The right amount of sleep for growing children and teens is important not only to help them mature properly but also to ensure they're alert enough to pay attention and able to perform well in school. Some school districts realize the importance of sleep for children and have adjusted school start times accordingly. Still, many other schools across the country have start times incredibly early — some even before 8 o'clock in the morning!
Younger children need between 9 and 12 hours of sleep per night to help them reach developmental milestones, perform well academically and enjoy better health. Elementary-aged kids tend to naturally wake up and go to bed earlier than their older siblings so that they can meet their sleep hour requirements. Helping younger children get in tune with their body's sleep and wake cycles, the circadian rhythm, and teaching them how to develop healthy bedtime routines can serve them well in adolescence.
But while early school start times may naturally work with the biology of younger children, such as teaching them when they're more naturally alert, early school start times can have a negative effect on the health of middle and high school students.
Many middle and high schools start earlier than 8:30 a.m., which can be detrimental to the overall health of the students. Between the expectations for different classes, including homework and studying for tests, participating in extracurricular activities and holding down after-school jobs, many high school students have busier schedules than their parents! All these activities take a toll, and often, middle and high school students may not get in bed before 11 p.m. or midnight.
When the alarm goes off at 7 a.m., this results in many kids this age getting less than the 8 to 10 hours per night that the CDC recommends. Over time, not getting enough sleep has a cumulative effect on the body, not just making teenagers tired but also contributing to poor health in general. The results of chronic lack of sleep include:
The hormonal shifts in puberty, for both boys and girls, change their bodies' circadian rhythms. If you notice that younger children still enjoy waking up early, but tweens and teens can easily sleep till noon, it's not "just a teenage thing" but rather the effects of biology on the adolescent body. Teenagers naturally prefer to go to sleep later and will, therefore, rise later, too.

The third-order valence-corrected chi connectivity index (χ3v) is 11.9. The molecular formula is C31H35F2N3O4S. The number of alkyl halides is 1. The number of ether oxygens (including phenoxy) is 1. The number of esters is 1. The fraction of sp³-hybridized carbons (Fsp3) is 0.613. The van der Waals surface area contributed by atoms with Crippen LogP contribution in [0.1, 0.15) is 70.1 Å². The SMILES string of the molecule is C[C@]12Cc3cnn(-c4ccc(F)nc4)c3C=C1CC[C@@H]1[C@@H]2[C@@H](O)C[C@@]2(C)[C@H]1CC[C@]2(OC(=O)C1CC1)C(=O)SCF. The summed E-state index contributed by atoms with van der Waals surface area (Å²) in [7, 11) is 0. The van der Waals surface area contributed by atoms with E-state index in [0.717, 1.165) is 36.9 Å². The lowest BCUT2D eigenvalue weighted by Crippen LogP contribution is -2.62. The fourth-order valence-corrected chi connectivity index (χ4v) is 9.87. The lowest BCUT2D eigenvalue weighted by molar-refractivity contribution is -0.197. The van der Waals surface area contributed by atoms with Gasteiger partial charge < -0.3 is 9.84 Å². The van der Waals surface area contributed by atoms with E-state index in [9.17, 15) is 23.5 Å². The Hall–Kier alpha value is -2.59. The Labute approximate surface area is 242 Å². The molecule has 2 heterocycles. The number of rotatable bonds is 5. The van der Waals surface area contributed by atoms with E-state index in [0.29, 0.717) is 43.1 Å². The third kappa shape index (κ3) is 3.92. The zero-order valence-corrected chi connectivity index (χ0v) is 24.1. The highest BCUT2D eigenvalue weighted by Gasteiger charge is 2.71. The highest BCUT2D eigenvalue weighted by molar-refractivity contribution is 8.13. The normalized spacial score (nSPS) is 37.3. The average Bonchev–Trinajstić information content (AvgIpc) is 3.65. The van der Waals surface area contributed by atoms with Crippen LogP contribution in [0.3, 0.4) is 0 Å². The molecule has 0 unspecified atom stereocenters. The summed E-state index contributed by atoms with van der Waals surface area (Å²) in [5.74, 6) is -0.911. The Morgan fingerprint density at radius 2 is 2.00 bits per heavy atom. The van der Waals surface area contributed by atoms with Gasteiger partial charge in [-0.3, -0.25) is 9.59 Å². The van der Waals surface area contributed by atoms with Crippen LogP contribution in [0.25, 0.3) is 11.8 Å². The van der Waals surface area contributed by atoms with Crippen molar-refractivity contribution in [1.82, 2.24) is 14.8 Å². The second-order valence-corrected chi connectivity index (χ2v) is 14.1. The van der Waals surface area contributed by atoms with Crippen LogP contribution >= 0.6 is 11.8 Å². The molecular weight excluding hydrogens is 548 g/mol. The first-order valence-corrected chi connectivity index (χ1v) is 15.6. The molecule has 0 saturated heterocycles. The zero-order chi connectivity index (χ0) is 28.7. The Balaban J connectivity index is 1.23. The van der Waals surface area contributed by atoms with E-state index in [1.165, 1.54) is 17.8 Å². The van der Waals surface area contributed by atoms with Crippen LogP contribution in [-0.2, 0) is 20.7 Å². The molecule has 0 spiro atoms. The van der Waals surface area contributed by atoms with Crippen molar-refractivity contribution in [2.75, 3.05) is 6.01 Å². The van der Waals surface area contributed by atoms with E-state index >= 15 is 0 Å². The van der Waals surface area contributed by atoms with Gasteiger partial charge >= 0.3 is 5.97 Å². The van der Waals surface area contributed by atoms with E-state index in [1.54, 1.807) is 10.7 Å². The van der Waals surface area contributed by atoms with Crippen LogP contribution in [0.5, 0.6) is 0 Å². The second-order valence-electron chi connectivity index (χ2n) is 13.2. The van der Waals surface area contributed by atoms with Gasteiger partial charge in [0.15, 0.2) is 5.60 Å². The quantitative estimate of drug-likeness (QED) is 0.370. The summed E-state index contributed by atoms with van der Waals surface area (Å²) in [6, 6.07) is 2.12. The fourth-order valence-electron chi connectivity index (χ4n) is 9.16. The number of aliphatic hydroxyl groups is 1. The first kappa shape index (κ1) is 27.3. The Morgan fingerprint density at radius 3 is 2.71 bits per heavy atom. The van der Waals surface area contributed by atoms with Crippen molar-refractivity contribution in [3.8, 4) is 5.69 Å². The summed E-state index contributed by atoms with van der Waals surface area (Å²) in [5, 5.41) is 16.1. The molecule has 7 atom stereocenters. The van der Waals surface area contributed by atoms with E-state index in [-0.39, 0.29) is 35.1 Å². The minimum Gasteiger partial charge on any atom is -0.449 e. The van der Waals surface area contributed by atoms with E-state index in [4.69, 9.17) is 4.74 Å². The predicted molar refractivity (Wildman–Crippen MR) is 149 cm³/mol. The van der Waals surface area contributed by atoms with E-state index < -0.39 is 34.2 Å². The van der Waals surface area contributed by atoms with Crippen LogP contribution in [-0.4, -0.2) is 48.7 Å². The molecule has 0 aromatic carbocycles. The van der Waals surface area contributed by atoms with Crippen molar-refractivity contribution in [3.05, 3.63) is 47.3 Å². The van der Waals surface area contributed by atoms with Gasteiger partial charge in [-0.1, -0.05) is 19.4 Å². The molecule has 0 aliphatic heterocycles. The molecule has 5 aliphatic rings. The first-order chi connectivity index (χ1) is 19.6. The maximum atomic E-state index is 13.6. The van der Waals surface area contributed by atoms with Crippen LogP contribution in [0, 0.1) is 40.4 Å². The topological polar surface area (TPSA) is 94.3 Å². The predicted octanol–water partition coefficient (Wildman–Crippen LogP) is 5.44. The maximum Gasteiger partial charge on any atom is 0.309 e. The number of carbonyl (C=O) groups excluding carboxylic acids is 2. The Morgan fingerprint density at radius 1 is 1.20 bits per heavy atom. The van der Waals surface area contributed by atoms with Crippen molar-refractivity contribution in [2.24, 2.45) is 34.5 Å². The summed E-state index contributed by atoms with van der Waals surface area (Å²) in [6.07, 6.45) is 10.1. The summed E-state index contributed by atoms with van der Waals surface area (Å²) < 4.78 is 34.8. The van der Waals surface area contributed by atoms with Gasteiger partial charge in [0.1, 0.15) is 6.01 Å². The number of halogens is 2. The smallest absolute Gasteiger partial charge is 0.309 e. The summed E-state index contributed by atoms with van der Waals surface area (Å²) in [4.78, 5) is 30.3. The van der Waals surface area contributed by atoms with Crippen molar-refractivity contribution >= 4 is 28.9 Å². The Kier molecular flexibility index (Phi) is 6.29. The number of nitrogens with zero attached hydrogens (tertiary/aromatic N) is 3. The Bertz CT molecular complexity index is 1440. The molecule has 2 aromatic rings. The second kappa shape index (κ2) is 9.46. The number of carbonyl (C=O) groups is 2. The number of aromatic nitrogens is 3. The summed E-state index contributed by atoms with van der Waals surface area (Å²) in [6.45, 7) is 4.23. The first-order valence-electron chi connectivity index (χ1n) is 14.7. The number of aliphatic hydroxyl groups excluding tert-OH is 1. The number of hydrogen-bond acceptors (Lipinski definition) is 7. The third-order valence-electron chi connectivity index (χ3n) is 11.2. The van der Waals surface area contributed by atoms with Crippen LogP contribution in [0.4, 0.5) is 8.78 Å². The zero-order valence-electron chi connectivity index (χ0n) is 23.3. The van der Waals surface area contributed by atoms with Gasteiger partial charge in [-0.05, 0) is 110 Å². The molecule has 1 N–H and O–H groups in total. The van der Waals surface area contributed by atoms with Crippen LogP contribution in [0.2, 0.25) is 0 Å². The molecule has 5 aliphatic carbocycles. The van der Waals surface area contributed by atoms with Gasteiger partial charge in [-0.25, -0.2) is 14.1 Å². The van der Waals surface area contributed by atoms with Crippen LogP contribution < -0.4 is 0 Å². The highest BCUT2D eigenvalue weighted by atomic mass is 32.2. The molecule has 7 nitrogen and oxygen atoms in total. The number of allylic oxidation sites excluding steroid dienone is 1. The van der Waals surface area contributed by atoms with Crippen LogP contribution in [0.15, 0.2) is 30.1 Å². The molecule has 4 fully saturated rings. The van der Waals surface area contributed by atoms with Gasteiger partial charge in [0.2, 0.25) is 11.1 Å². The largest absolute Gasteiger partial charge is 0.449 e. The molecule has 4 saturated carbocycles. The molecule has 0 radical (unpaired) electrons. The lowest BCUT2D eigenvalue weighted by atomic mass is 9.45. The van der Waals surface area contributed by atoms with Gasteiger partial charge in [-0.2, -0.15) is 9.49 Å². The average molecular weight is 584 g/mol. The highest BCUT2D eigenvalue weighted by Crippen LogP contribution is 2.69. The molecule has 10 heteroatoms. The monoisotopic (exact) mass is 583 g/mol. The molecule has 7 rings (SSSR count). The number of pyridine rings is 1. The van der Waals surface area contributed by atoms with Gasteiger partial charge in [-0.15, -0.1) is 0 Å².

This, plus the increase in electronics in the bedroom, leads to many middle and high school students not getting proper amounts of sleep and not having the high-quality sleep they need to succeed.
While you may not be able to change what time your local school starts, there are still plenty of things parents and caregivers can do to help their growing adolescents have a better night's sleep.
If you're concerned about the early start time for your child's middle and high schools, you have options. Work with other parents and the school system to start secondary schools later — after 8:30 —to address the physical needs of teens. For example, public officials in Connecticut approved a study looking into school start times introduced by the Department of Education.
While there are many things to consider, such as bus route planning, carpooling and school ending later in the day, which can affect sports practices, the health benefits of good night's sleep for teens can't be overstated.
Ensuring that children and adolescents get enough sleep during the school year can help them improve their academic performance and enjoy better health. Plus, starting good sleep habits while children and teens are young will help them later in life. Working with your schools to start later, allowing middle and high schoolers to have plenty of sleep, can truly benefit the health of all students.
© 2020 American Sleep Association.